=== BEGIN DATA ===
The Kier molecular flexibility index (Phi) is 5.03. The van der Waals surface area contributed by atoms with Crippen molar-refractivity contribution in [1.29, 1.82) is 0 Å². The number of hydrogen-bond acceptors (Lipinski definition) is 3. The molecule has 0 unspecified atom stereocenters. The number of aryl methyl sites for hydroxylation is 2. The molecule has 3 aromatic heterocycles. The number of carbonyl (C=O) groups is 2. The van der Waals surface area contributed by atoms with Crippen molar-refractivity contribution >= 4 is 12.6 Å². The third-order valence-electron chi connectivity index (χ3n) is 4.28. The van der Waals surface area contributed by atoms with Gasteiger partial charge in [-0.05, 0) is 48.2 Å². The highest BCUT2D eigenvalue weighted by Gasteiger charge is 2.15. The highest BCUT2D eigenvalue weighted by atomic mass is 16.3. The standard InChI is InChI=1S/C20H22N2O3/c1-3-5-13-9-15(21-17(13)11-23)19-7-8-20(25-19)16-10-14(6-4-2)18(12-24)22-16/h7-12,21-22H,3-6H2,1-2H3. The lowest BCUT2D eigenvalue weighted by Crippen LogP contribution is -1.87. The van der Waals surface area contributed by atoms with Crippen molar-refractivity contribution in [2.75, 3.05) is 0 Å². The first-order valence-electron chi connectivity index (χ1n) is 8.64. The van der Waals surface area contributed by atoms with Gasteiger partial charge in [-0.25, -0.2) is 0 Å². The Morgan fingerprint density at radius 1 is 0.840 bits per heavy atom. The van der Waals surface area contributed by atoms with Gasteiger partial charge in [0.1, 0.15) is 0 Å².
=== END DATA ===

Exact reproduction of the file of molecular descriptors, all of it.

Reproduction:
The Kier molecular flexibility index (Phi) is 5.03. The van der Waals surface area contributed by atoms with Crippen molar-refractivity contribution in [1.29, 1.82) is 0 Å². The number of hydrogen-bond acceptors (Lipinski definition) is 3. The molecule has 0 unspecified atom stereocenters. The number of aryl methyl sites for hydroxylation is 2. The molecule has 3 aromatic heterocycles. The number of carbonyl (C=O) groups is 2. The van der Waals surface area contributed by atoms with Crippen molar-refractivity contribution >= 4 is 12.6 Å². The third-order valence-electron chi connectivity index (χ3n) is 4.28. The van der Waals surface area contributed by atoms with Gasteiger partial charge in [-0.05, 0) is 48.2 Å². The highest BCUT2D eigenvalue weighted by Gasteiger charge is 2.15. The highest BCUT2D eigenvalue weighted by atomic mass is 16.3. The standard InChI is InChI=1S/C20H22N2O3/c1-3-5-13-9-15(21-17(13)11-23)19-7-8-20(25-19)16-10-14(6-4-2)18(12-24)22-16/h7-12,21-22H,3-6H2,1-2H3. The lowest BCUT2D eigenvalue weighted by Crippen LogP contribution is -1.87. The van der Waals surface area contributed by atoms with Crippen molar-refractivity contribution in [2.75, 3.05) is 0 Å². The first-order valence-electron chi connectivity index (χ1n) is 8.64. The van der Waals surface area contributed by atoms with Gasteiger partial charge in [-0.25, -0.2) is 0 Å². The Morgan fingerprint density at radius 1 is 0.840 bits per heavy atom. The van der Waals surface area contributed by atoms with Gasteiger partial charge in [0.1, 0.15) is 0 Å².